The DFA Passport Direct service began five years ago, and has since served more than 189,000 clients and assisted more than one million Filipinos on their passport application and renewal inquiries. While availing this service, an applicant is required to dial the hotline, 731-100, after which a DFA Passport Direct Customer Care Officer would take up the pertinent customer information. Requirements, including old passports, are picked up from the client’s address. DFA Passport Direct processes the application and within six to eight working days, a new passport, together with the old one, is delivered right to the client’s doorstep. The service is also available online at www.passport.com.ph.

The Express Passport Delivery Service (EPDS), on the other hand, has served 191,000 new passport applicants. The EDPS, which is a delivery option desk within the DFA, gives applicants the option to have their passports delivered to their address instead of returning to the DFA office to claim their passports.

The Government of Philippines awarded the DFA in 2002 with Excellence in Governance with the use of IT in recognition of the success of its e-Government efforts.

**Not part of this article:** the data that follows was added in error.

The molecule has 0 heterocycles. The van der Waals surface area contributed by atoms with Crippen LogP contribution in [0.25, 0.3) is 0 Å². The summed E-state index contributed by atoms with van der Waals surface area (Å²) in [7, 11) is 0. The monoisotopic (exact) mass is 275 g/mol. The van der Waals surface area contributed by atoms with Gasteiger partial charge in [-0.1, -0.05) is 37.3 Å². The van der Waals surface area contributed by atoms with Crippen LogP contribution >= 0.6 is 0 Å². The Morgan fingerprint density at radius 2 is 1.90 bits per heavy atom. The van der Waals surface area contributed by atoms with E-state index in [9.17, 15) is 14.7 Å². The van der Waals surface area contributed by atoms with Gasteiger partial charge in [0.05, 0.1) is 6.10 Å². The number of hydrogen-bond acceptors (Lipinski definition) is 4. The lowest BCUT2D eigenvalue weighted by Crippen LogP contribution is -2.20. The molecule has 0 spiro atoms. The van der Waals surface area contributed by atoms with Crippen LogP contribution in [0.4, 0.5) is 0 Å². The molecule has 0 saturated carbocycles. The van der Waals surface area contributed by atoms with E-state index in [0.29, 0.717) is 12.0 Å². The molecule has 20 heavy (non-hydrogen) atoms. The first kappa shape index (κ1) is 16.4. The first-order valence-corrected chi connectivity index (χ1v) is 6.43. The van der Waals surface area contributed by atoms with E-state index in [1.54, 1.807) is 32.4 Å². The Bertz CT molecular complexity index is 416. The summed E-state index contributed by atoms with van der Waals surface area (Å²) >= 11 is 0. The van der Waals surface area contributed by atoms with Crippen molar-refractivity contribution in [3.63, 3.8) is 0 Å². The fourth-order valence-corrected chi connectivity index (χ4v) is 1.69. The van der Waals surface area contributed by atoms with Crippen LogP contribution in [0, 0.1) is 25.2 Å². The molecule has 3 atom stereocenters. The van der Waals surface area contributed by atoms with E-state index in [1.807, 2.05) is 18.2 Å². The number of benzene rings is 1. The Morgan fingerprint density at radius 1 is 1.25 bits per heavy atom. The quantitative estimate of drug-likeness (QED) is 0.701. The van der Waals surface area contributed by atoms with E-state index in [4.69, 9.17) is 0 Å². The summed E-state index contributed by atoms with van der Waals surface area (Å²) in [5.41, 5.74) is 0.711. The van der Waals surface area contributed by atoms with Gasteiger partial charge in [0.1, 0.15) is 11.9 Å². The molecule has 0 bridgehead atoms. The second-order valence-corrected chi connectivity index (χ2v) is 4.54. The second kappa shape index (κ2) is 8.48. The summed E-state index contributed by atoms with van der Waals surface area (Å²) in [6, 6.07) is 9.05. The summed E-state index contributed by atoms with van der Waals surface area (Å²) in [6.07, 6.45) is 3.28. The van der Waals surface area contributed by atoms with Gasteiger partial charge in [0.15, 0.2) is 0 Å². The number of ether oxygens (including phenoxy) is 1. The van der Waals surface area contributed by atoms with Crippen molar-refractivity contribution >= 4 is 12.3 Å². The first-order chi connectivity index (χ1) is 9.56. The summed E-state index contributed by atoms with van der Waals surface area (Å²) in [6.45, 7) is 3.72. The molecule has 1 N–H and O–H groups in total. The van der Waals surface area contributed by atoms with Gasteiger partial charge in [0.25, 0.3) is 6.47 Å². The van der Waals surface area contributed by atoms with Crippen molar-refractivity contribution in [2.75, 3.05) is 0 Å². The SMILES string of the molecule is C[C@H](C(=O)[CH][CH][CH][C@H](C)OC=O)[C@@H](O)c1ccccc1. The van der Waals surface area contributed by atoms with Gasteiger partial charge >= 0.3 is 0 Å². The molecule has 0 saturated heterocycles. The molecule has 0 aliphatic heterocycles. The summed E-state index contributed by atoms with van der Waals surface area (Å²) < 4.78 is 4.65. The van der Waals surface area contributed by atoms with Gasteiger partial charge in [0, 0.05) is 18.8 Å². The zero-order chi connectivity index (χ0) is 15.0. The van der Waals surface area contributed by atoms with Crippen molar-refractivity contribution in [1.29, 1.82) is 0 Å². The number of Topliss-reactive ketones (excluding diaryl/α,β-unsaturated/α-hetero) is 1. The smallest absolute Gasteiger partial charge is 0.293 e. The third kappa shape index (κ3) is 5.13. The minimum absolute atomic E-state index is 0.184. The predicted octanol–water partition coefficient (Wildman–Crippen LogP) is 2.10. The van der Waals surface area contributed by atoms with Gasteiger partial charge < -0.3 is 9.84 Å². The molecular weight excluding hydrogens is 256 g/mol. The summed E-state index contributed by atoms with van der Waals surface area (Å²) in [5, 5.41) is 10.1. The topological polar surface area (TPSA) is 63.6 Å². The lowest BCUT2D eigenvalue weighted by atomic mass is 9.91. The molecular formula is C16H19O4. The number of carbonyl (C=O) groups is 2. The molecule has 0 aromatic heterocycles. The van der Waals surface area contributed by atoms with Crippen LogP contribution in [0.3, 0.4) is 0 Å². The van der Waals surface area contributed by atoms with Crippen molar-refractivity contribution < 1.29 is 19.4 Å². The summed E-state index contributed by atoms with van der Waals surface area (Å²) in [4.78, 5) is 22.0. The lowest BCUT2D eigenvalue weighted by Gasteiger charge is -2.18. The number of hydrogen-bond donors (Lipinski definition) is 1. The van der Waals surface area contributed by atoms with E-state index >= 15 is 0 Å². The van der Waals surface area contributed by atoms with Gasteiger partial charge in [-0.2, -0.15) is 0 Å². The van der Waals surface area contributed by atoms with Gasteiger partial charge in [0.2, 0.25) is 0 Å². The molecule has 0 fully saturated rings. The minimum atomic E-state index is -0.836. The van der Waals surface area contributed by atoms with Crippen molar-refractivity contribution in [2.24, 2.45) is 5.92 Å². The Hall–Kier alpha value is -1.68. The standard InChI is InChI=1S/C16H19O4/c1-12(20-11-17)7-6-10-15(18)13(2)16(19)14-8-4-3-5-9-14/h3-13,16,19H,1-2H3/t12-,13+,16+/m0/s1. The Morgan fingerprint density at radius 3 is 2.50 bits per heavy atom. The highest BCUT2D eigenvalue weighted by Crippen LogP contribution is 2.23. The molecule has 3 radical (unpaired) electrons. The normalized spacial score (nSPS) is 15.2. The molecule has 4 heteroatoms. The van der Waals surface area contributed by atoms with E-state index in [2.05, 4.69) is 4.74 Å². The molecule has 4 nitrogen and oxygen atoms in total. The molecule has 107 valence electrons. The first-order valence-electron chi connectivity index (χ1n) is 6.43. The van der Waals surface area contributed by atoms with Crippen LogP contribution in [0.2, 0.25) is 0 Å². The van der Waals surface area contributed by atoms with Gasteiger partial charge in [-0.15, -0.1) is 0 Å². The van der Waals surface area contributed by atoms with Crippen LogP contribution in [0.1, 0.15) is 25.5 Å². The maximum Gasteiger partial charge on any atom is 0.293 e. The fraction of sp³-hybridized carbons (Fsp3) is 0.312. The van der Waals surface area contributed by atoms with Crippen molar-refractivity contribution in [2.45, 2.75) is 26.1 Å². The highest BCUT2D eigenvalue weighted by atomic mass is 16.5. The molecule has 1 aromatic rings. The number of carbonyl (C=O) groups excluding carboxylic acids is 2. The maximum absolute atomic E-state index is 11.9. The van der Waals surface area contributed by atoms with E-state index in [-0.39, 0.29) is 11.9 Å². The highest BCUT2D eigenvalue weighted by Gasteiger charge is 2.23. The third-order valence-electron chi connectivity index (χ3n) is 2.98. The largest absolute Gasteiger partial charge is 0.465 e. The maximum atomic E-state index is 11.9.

China steps in to curb SMS fraud

China Mobile, one of China’s largest mobile providers, has cancelled services to some 19,000 subscribers in Zhuhai city for using SMS messages for fraudulent and criminal practices. The victims were sent text messages that were designed to prompt them to provide their financial information or remit money. The move comes in the wake of a decision taken last October culminating in the establishing of a hotline for mobile phone subscribers to report junk messages. The cancellations have been effected over the last six months. It may be noted that China’s mobile phone subscribers totalled 393.4 million by the end of 2005, and the subscribers’ base is expected to reach 440 million in 2006 as per Ministry of Information Industry estimates.

Yang Kaixiong, China Mobile’s chief manager for customer service, said, “Once we get seven or more complaints for one number, we’ll cut off the function so it won’t be able to send any more harmful messages,” and added, “China Mobile has employed 36 people to supervise its contracted Internet Service Providers (ISPs). If we receive more than 50 complaints concerning the same ISP, we instantly terminate the cooperation and report it to provincial headquarters. At least 44 ISPs have been found to violate the regulations, and 24 of them are expected to lose their contracts.”